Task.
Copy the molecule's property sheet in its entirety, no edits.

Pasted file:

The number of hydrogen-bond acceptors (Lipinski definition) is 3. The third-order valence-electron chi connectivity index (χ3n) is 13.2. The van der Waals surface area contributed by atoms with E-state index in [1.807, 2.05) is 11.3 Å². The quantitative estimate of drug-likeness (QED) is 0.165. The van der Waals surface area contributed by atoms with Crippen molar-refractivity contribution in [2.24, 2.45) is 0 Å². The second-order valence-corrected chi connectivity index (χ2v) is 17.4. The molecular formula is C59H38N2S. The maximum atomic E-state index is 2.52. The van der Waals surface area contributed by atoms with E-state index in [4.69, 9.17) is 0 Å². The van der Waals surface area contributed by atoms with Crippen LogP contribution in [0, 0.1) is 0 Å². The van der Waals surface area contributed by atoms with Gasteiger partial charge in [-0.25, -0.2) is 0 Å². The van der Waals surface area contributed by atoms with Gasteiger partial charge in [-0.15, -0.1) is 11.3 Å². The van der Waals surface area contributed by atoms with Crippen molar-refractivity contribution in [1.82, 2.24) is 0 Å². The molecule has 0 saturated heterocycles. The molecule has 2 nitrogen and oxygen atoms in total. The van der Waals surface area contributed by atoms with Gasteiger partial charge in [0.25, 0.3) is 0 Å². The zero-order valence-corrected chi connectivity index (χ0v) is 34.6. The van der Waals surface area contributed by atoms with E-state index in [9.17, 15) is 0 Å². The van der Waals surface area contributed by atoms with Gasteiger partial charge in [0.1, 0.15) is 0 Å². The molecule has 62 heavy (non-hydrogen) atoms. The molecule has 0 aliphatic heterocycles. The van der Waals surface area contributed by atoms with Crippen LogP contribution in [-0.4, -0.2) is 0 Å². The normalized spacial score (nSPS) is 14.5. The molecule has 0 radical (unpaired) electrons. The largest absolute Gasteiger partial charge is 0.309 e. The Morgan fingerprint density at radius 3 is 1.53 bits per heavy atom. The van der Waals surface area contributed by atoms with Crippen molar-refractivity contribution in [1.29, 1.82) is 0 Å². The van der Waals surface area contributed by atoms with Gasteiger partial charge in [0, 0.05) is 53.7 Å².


The number of hydrogen-bond acceptors (Lipinski definition) is 3. The third-order valence-electron chi connectivity index (χ3n) is 13.2. The van der Waals surface area contributed by atoms with E-state index in [1.807, 2.05) is 11.3 Å². The quantitative estimate of drug-likeness (QED) is 0.165. The van der Waals surface area contributed by atoms with Crippen molar-refractivity contribution in [2.24, 2.45) is 0 Å². The second-order valence-corrected chi connectivity index (χ2v) is 17.4. The molecular formula is C59H38N2S. The maximum atomic E-state index is 2.52. The van der Waals surface area contributed by atoms with E-state index in [4.69, 9.17) is 0 Å². The van der Waals surface area contributed by atoms with Crippen LogP contribution in [0, 0.1) is 0 Å². The van der Waals surface area contributed by atoms with Gasteiger partial charge in [-0.25, -0.2) is 0 Å². The van der Waals surface area contributed by atoms with Gasteiger partial charge in [-0.15, -0.1) is 11.3 Å². The van der Waals surface area contributed by atoms with Crippen molar-refractivity contribution in [1.82, 2.24) is 0 Å². The molecule has 0 saturated heterocycles. The molecule has 2 nitrogen and oxygen atoms in total. The van der Waals surface area contributed by atoms with Gasteiger partial charge in [0.25, 0.3) is 0 Å². The zero-order valence-corrected chi connectivity index (χ0v) is 34.6. The van der Waals surface area contributed by atoms with E-state index in [9.17, 15) is 0 Å². The van der Waals surface area contributed by atoms with Gasteiger partial charge in [0.1, 0.15) is 0 Å². The molecule has 62 heavy (non-hydrogen) atoms. The molecule has 0 aliphatic heterocycles. The van der Waals surface area contributed by atoms with Crippen LogP contribution in [-0.4, -0.2) is 0 Å². The normalized spacial score (nSPS) is 14.5. The molecule has 0 radical (unpaired) electrons. The largest absolute Gasteiger partial charge is 0.309 e. The Morgan fingerprint density at radius 3 is 1.53 bits per heavy atom. The van der Waals surface area contributed by atoms with Crippen molar-refractivity contribution in [1.29, 1.82) is 0 Å². The van der Waals surface area contributed by atoms with Gasteiger partial charge in [0, 0.05) is 53.7 Å².